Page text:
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Coins of China

The earliest Chinese proto-coins, as early as 770 - 476 B.C., were imitations of the cowrie shells used in ceremonial exchanges. The first metal coins, also introduced in this period, were not initially round; instead, they were knife shaped or spade shaped. Round metal coins with a round hole, and then later a square hole, in the center were first introduced around 350 B.C. The beginning of the Qin Dynasty (221 - 206 B.C.), the first dynasty to unify China, standardized coinage for the whole Empire. At first, coinage was limited to use around the capital city district but by the beginning of the Han Dynasty, coins were widely used for paying taxes, salaries, and fines. Ancient Chinese coins are markedly different from coins produced in the west. Chinese coins were cast in molds, unlike western coins which were typically struck (hammered) or, in later times, milled. Chinese coins were usually made from bronze, brass, or iron. Precious metals like gold and silver were uncommonly used. The alloys of the coin metals varied considerably. Most Chinese coins were produced with a square hole in the middle. At the mint coins were threaded on a square rod so that the rough edges could be filed smooth on a lathe, after which they were threaded on strings for ease of handling. Official coin production was sometimes spread over many mint locations throughout the country. Aside from officially produced coins, private coining was common during many stages of Chinese history. At times private coining was tolerated, sometimes it was illegal. Some coins were produced in very large numbers. During the Western Han, an average of 220 million coins a year were produced. Some other types were of limited circulation and are extremely rare today.


China, Northern Song Dynasty, Emperor Shen Zong, 1067 - 1085 A.D.

Click for a larger photo
A diamond punch is a hole that has been punched offset to produce a diamond shape hole relative to the orientation of the coin.
CH87007. Bronze 2 cash, Gorny 2016 26b.36 D, Hartill 16.198, aVF, diamond punch variety, light encrustations, weight 8.424 g, maximum diameter 32.2 mm, 1068 - 1078 A.D.; obverse Xi Ning zhong bao, Lishu (clerical script), clockwise, squat boxy wide characters, no left hand stroke on Xi, short compact Ni, short boxy bao; reverse plain; $28.00 (€23.80)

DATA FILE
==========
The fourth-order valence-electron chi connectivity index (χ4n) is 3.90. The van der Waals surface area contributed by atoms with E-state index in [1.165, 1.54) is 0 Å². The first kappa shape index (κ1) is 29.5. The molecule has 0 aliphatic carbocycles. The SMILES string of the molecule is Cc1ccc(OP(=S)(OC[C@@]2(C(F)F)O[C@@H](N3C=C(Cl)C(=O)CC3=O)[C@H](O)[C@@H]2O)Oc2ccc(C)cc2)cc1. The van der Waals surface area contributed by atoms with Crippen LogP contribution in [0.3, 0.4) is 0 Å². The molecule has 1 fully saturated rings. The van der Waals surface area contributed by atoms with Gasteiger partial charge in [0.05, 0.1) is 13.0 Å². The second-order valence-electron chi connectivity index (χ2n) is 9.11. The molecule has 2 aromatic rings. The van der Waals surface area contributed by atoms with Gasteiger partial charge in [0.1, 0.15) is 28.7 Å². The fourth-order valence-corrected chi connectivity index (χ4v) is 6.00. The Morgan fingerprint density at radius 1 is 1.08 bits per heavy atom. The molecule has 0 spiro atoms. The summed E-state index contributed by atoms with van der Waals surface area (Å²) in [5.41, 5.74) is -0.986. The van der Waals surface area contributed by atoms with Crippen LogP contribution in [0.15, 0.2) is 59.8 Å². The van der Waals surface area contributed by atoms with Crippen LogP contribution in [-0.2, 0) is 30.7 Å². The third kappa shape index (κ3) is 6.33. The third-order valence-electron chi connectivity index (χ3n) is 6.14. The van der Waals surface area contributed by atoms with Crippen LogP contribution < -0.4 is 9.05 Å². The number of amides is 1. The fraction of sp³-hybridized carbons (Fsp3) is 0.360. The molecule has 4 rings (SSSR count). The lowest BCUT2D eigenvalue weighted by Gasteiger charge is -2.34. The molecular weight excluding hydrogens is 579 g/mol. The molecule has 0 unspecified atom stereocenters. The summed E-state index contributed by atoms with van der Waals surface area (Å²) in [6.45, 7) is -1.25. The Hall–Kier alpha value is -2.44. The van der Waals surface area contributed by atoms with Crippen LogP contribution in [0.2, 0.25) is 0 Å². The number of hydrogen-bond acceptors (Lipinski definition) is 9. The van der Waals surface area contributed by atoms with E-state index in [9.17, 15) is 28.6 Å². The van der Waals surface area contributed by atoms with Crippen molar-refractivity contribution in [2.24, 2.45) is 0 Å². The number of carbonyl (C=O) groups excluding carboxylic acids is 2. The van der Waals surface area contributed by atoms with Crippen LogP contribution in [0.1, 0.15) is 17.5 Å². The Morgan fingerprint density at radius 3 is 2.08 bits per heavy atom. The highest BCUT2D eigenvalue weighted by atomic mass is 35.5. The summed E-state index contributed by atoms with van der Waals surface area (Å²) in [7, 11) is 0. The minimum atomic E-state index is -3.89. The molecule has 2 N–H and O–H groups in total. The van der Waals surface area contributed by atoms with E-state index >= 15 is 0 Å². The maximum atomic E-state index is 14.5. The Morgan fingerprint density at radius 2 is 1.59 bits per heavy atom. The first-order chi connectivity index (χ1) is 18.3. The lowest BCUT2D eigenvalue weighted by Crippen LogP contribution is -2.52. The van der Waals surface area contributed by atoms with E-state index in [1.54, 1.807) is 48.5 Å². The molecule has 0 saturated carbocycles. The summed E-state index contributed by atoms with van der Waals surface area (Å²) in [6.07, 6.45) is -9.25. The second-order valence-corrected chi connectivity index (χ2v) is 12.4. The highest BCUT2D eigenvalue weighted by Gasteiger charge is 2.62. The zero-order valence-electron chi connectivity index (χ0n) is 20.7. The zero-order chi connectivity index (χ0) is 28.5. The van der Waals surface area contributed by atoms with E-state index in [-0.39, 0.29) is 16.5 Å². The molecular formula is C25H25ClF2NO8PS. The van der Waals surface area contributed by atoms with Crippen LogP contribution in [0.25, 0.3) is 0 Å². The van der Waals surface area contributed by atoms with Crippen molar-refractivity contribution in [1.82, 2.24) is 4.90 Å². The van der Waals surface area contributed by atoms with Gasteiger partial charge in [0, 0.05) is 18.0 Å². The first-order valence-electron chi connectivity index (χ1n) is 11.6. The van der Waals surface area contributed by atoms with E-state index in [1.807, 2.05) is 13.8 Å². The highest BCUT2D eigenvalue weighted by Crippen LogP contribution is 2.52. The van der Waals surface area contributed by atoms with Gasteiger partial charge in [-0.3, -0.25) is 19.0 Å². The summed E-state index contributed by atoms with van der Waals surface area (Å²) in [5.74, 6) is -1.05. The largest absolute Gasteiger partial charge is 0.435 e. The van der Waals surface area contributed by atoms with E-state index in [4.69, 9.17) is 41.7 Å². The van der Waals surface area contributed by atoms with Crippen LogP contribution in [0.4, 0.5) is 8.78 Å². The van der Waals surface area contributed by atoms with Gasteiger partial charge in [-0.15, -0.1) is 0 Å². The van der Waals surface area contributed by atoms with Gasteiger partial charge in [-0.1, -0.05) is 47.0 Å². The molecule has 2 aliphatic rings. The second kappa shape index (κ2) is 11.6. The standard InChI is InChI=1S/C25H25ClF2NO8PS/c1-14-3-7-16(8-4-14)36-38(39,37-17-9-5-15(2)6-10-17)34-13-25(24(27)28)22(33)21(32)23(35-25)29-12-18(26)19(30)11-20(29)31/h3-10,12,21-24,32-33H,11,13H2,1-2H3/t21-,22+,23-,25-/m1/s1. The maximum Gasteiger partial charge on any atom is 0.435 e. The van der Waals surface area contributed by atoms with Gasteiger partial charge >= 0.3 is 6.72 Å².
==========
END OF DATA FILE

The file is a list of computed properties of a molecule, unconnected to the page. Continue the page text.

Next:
China, Northern Song Dynasty, Emperor Zhe Zong, 1086 - 1100 A.D.

Click for a larger photo
Semi-cursive script is a partially cursive style of Chinese calligraphy. Also referred to in English both as running script and by its Mandarin Chinese name, xíngshu, it is derived from clerical script, and was for a long time after its development in the first centuries A.D. the usual style of handwriting.
CH86020. Bronze 2 cash, Hartill 16.349, Schjoth 605, Fisher 1009, VF, earthen deposits, weight 7.588 g, maximum diameter 31.18 mm, 1098 - 1100 A.D.; obverse Yuan Fu tong bao, running script, clockwise; reverse plain; $26.00 (€22.10)
 


China, Northern Song Dynasty, Emperor Zhe Zong, 1086 - 1100 A.D.

Click for a larger photo
Semi-cursive script is a partially cursive style of Chinese calligraphy. Also referred to in English both as running script and by its Mandarin Chinese name, xíngshu, it is derived from clerical script, and was for a long time after its development in the first centuries A.D. the usual style of handwriting.
CH86022. Bronze 2 cash, Hartill 16.349, Schjoth 605, Fisher 1009, VF, earthen deposits, weight 8.326 g, maximum diameter 31.6 mm, 1098 - 1100 A.D.; obverse Yuan Fu tong bao, running script, clockwise; reverse plain; $26.00 (€22.10)
 


China, Northern Song Dynasty, Emperor Zhe Zong, 1086 - 1100 A.D.

Click for a larger photo
Semi-cursive script is a partially cursive style of Chinese calligraphy. Also referred to in English both as running script and by its Mandarin Chinese name, xíngshu, it is derived from clerical script, and was for a long time after its development in the first centuries A.D. the usual style of handwriting.
CH86023. Bronze 2 cash, Hartill 16.349, Schjoth 605, Fisher 1009, VF, earthen deposits, encrustations, weight 8.742 g, maximum diameter 31.2 mm, 1098 - 1100 A.D.; obverse Yuan Fu tong bao, running script, clockwise; reverse plain; $26.00 (€22.10)
 


China, Northern Song Dynasty, Emperor Hui Zong, 1101 - 1126 A.D.

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Huizong, one of the most famous Song Dynasty emperors, spent most of his life surrounded by luxury, sophistication, and art, but ended in tragedy. An artist, Huizong neglected the army, and Song China became increasingly weak. On Jan 18, 1126, after the forces of the Jin had crossed the Yellow River and came in sight of the Song capital, Kaifeng, Huizong abdicated in favor of his son Emperor Qinzong. The Jin entered Kaifeng on Jan 9, 1127, and many days of looting, rapes, and massacre followed. Huizong and Qinzong were captured and demoted to commoner. Huizong was deported to northern Manchuria, where he spent the last eight years of his life as a captive.
CH86063. Bronze 2 cash, Hartill 16.449, Schjoth 640, Fisher 1079, VF, weight 6.871 g, maximum diameter 23.2 mm, 1111 - 1117 A.D.; obverse Zheng He tong bao, li script, round bao; reverse plain; $25.00 (€21.25)
 


China, Northern Song Dynasty, Emperor Hui Zong, 1101 - 1126 A.D.

Click for a larger photo
Huizong, one of the most famous Song Dynasty emperors, spent most of his life surrounded by luxury, sophistication, and art, but ended in tragedy. An artist, Huizong neglected the army, and Song China became increasingly weak. On Jan 18, 1126, after the forces of the Jin had crossed the Yellow River and came in sight of the Song capital, Kaifeng, Huizong abdicated in favor of his son Emperor Qinzong. The Jin entered Kaifeng on Jan 9, 1127, and many days of looting, rapes, and massacre followed. Huizong and Qinzong were captured and demoted to commoner. Huizong was deported to northern Manchuria, where he spent the last eight years of his life as a captive.
CH86064. Bronze 2 cash, Hartill 16.449, Schjoth 640, Fisher 1079, VF, weight 7.187 g, maximum diameter 29.9 mm, 1111 - 1117 A.D.; obverse Zheng He tong bao, li script, round bao; reverse plain; $25.00 (€21.25)